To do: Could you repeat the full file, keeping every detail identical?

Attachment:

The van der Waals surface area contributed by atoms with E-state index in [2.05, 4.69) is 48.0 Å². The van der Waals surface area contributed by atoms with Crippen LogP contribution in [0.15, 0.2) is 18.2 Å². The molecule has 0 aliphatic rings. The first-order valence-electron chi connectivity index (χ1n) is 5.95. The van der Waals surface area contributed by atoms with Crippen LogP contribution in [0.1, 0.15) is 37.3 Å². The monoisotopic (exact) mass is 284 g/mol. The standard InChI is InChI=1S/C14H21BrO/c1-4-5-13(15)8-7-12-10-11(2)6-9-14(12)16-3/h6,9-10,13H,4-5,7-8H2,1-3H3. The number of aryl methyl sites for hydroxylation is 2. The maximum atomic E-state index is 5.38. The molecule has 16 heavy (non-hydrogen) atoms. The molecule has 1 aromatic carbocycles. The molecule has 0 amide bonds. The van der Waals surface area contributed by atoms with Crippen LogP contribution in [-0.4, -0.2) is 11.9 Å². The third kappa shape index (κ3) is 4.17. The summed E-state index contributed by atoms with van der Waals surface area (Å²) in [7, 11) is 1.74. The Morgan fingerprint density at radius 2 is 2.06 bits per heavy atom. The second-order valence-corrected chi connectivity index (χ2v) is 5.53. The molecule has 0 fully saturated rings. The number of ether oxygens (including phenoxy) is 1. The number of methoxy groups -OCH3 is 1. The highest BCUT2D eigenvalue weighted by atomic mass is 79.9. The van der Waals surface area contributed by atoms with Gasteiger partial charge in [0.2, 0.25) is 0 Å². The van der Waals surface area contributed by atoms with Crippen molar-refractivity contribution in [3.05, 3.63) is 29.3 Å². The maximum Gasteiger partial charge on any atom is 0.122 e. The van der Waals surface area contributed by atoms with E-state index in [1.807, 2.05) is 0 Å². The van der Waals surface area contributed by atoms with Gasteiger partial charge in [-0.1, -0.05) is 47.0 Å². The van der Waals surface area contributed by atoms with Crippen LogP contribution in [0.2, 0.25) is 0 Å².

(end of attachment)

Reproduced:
The van der Waals surface area contributed by atoms with E-state index in [2.05, 4.69) is 48.0 Å². The van der Waals surface area contributed by atoms with Crippen LogP contribution in [0.15, 0.2) is 18.2 Å². The molecule has 0 aliphatic rings. The first-order valence-electron chi connectivity index (χ1n) is 5.95. The van der Waals surface area contributed by atoms with Crippen LogP contribution in [0.1, 0.15) is 37.3 Å². The monoisotopic (exact) mass is 284 g/mol. The standard InChI is InChI=1S/C14H21BrO/c1-4-5-13(15)8-7-12-10-11(2)6-9-14(12)16-3/h6,9-10,13H,4-5,7-8H2,1-3H3. The number of aryl methyl sites for hydroxylation is 2. The maximum atomic E-state index is 5.38. The molecule has 16 heavy (non-hydrogen) atoms. The molecule has 1 aromatic carbocycles. The molecule has 0 amide bonds. The van der Waals surface area contributed by atoms with Crippen LogP contribution in [-0.4, -0.2) is 11.9 Å². The third kappa shape index (κ3) is 4.17. The summed E-state index contributed by atoms with van der Waals surface area (Å²) in [7, 11) is 1.74. The Morgan fingerprint density at radius 2 is 2.06 bits per heavy atom. The second-order valence-corrected chi connectivity index (χ2v) is 5.53. The molecule has 0 fully saturated rings. The number of ether oxygens (including phenoxy) is 1. The number of methoxy groups -OCH3 is 1. The highest BCUT2D eigenvalue weighted by atomic mass is 79.9. The van der Waals surface area contributed by atoms with Gasteiger partial charge in [0.2, 0.25) is 0 Å². The van der Waals surface area contributed by atoms with Crippen molar-refractivity contribution in [3.05, 3.63) is 29.3 Å². The maximum Gasteiger partial charge on any atom is 0.122 e. The van der Waals surface area contributed by atoms with E-state index in [1.807, 2.05) is 0 Å². The van der Waals surface area contributed by atoms with Gasteiger partial charge in [-0.1, -0.05) is 47.0 Å². The van der Waals surface area contributed by atoms with Crippen LogP contribution in [0.2, 0.25) is 0 Å².